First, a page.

The only question mark offensively is whether he will develop the power to profile at third base. There’s not much load, if any at all, in his swing to generate power. Rather, it is an easy swing geared towards sending line drives to all fields. I think there is more natural power to come, even if Cecchini does not change his approach to sell out for power—which he has no inclination of doing if his interviews are any indication. I think the power will manifest itself more in the form of doubles in the gap.

Cecchini’s natural instincts are excellent and he shows plus effort in all areas, as well as advanced game knowledge and understanding of himself as a player. He is aggressive on the basepaths and always looking to take the extra base. By the end of 2014, the future should be more clear on how/where he will be able to stick at the major league level. I see a future high on-base percentage, 12 to 15 home runs, 30-plus doubles, and an average defender at third base.

Dates scouted: April 3, 5, 6
Line (four-game series): 5 for 11, 3 2B, 0 BB, 1 K, .455/.455/.727

At age 23, listed at 5-foot-9, 195 pounds, Vazquez is pretty much maxed out physically. He has a thick lower half and big-bodied chest, and he certainly looks the part behind the plate. Given his frame, I have no questions about his strength and durability to handle the position over the course of a full season. This year, Vazquez will be able to get the rest he needs as well, with Ryan Lavarnway and Dan Butler on the roster.

Given his thick build, Vazquez shows great agility with an active lower body, quick feet, and great mobility. His arm strength is elite, with some of the quickest releases and pop times you will come across, coming in consistently under 1.9 seconds. On Thursday night, Vazquez put the arm on display, throwing out a runner at second base despite the runner getting a great jump and the pitch being a breaking ball . Right now, he could comfortably play the position at the major league level.

Offensively, Vazquez stands quietly with a square stance, slight crouch, feet shoulder-width apart, and his hands in a great position to hit. Based solely on this look this series, I see little reason to believe the bat would not play at the next level. Vazquez shows great understanding of the strike zone, makes consistent contact and showed the ability to drive the ball to all fields.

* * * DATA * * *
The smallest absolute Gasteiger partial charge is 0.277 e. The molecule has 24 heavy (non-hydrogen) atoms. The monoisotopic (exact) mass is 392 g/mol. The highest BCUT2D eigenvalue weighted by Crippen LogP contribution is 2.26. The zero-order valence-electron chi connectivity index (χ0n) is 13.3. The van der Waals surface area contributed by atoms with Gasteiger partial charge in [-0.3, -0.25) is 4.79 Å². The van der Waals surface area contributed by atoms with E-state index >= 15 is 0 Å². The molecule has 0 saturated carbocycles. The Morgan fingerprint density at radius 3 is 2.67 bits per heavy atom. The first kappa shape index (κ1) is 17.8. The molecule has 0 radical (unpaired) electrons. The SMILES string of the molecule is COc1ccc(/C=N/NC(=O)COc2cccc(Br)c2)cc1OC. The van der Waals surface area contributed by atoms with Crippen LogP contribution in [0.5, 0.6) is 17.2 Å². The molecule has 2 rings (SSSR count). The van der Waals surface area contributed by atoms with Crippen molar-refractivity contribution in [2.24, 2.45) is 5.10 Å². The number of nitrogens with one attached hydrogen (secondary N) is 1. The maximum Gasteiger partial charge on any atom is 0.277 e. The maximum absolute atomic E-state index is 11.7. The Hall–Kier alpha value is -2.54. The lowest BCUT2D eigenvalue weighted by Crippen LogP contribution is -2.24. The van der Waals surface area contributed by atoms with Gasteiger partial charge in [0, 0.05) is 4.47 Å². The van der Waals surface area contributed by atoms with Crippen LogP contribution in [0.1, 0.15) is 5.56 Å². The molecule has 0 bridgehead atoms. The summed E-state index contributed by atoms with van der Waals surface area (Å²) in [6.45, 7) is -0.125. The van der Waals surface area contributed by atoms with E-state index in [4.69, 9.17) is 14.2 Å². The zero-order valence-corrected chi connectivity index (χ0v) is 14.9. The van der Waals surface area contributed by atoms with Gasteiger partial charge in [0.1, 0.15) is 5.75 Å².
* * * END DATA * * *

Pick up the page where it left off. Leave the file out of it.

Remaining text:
While notching five hits this series, Vazquez showed the ability to extend on fastballs up and away in the zone, as well as the ability turn on balls inside to pull them to left field. He also showed the ability to shorten up with two strikes, putting a nice inside-out swing on a 2-2 pitch to drive it to right field for a base hit. His batspeed is average, and the power will come with time. His power currently grades 40, and I could see it developing to a 50 with Vazquez hitting 15 to 20 home runs down the road. Given how low the average offensive output is from catchers at the major league level (.245/.310/.388 average in 2013), I think Vazquez is certainly capable of holding his head above water at the plate at the next level. Combine that with his elite defensive abilities, and you have a potential plus player at a premium position.

Photo credit: Garin Cecchini and Christian Vazquez by Kelly O'Connor

Chaz Fiorino is a Northeast Scout for SoxProspects.com. Follow him on Twitter @cbfiorino.